By contrast, services constitute more than 60% of the basket; labor is virtually the sole factor of production in these cases. As a result of these factors, the correlation of key commodity prices with the CPI has weakened in recent decades and turned negative in the last 10 years.
All that said, surging commodity prices cannot be ignored entirely. Manufacturers are taking a hit on their margins from the temporary stress in raw materials markets and are under increasing pressure to pass the burden on to consumers. Commodity prices also provide an important signal on the balance between supply and demand (a key factor in inflation) in an economy, and usually react more rapidly to changes in the economy than do prices of final products.
The influence of commodity prices on consumer prices is not what it used to be.
Lumber became one of the hottest commodities earlier this year as housing boomed and supply issues limited the availability of wood. But prices in this arena have declined significantly from their overall highs. A shutdown in May of the East Coast’s main pipeline for refined fuels pressed gasoline prices sharply higher, but the pressure receded once the pipeline resumed operation. Copper prices have tumbled to their multi-week lows on the back of China’s decision to release key industrial metals reserves and a reversal of sentiment surrounding inflation risk.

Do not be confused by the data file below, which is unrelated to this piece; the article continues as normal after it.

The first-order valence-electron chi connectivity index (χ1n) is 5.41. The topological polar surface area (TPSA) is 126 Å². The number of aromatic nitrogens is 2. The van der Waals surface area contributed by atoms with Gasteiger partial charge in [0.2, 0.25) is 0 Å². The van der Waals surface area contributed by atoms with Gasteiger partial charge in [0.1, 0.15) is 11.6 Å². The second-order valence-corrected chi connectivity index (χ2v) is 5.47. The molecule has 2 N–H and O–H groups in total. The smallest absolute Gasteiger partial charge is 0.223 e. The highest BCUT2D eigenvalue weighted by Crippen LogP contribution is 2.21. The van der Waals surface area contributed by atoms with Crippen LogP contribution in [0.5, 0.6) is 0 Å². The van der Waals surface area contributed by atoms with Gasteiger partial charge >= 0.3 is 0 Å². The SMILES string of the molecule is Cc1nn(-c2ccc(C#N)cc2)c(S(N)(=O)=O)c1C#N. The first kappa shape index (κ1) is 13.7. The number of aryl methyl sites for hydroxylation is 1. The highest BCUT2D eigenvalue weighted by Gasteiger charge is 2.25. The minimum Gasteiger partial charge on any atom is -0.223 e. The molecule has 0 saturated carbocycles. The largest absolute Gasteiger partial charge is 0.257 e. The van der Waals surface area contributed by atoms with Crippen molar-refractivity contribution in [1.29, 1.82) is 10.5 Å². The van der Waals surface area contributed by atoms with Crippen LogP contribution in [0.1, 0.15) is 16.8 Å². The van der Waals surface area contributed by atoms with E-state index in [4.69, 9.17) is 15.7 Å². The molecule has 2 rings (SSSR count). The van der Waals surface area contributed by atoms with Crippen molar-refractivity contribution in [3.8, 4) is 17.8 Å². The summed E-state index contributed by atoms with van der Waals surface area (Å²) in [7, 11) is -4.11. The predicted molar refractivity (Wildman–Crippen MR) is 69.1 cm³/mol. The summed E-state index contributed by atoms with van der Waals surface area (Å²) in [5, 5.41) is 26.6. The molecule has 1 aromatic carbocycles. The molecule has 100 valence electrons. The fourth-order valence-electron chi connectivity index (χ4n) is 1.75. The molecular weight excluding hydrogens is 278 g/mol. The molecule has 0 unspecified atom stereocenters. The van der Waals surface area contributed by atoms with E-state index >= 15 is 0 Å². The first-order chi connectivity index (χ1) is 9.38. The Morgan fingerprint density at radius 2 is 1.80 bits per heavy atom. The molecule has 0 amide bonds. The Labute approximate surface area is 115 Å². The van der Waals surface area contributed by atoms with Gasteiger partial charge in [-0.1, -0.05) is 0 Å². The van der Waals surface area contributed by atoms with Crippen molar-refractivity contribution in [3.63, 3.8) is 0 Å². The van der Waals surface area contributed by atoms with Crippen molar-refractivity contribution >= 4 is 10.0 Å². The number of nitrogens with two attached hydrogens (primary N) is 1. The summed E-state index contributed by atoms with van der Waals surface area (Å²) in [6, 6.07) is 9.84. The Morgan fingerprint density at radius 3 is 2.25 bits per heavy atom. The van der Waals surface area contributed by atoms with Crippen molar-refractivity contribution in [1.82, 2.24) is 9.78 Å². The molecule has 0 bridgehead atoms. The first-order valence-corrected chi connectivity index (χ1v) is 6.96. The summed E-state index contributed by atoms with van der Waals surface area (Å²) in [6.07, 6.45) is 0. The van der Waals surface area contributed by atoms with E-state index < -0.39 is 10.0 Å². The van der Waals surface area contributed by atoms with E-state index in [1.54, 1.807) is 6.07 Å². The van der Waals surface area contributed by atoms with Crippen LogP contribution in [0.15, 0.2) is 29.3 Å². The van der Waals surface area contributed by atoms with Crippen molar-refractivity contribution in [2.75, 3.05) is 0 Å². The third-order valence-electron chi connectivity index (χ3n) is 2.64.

These developments support our view that elevated commodity prices are likely to be transitory. After producers work through supply chain bottlenecks, pent-up demand will fade. The steamy commodities markets will likely lose steam over the balance of this year.
Sometimes, small things can create big problems. That is certainly true in the measurement of U.S. inflation, where a small handful of items are creating outsized movements.
With the U.S. economy roaring back to life, concerns about overheating have dominated our conversations with clients over the past several months. We’ve characterized many of the price movements as transitory, but not everyone has accepted that explanation. With a selection of products getting more expensive and labor in short supply, more persistent inflation is certainly possible. As we explored this week, the Fed sees risks on this front to the upside.